Brown Bag Lecture: “The Well Temper’d Engraver: Newtonian Optics, Theories of Proportion, and the Invention of Color Printing”

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Date: March 18, 2014
Time: 12:00 to 1:00 p.m.

315 Chestnut Street
Philadelphia, PA 19106

Event Type: Open to the Public
Fee: Free
RSVP Online: No Registration Required

A talk by Daniel Margocsy

This paper examines how a select group of Dutch scientific practitioners around 1700 used artistic anatomy, and especially theories of human proportions, as a model for developing a unified theory of science. The amateur philosopher Lambert ten Kate, the entrepreneurial printmaker Jacob Christoffel le Blon, and to a lesser extent the classicist painter Hendrik van Limborch collaborated on an experimental research program to reform the sciences and the arts, and came to believe that the same Pythagorean harmonies governed the structures of the human body, the diffraction of white light, and all other branches of knowledge. The culmination of their research program was Le Blon’s invention of color printing, an artisanal technology based on scientific principles. This talk examines why these practitioners decided to reduce all types of knowledge into one unified theory and how such a development influenced the intellectual property regime of the early Enlightenment.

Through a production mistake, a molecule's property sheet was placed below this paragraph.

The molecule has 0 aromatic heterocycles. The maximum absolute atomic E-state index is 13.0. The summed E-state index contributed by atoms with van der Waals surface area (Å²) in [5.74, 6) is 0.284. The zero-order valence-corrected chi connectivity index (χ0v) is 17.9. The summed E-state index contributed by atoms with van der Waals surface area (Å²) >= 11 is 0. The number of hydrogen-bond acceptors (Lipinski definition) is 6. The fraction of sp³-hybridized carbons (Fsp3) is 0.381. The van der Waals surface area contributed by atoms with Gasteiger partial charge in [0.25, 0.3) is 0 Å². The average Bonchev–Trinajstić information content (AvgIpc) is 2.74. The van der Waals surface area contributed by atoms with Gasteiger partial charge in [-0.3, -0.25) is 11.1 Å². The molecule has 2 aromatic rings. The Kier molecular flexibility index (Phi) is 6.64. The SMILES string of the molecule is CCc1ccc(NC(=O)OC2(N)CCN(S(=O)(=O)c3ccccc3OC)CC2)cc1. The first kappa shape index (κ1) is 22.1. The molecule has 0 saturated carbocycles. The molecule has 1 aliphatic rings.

Dániel Margócsy is an assistant professor of early modern European history at Hunter College–CUNY. He has coedited States of Secrecy, a special issue of the British Journal for the History of Science, and has published articles on the development of taxonomy, the visual culture of early modern anatomy, and the aesthetics of curiosities. He has held fellowships at the Cullman Center for Scholars and Writers at the NYPL, at the Max Planck Institute for the History of Science, and at the Descartes Center for the History and Philosophy of the Sciences and the Humanities. His book, Commercial Visions: Science, Trade and Visual Culture in the Dutch Golden Age, will be published by the University of Chicago Press in 2014.

About Brown Bag Lectures

Brown Bag Lectures (BBLs) are a series of weekly informal talks on the history of chemistry or related subjects, including the history and social studies of science, technology, and medicine. Based on original research (sometimes still in progress), these talks are given by local scholars for an audience of CHF staff and fellows and interested members of the public.

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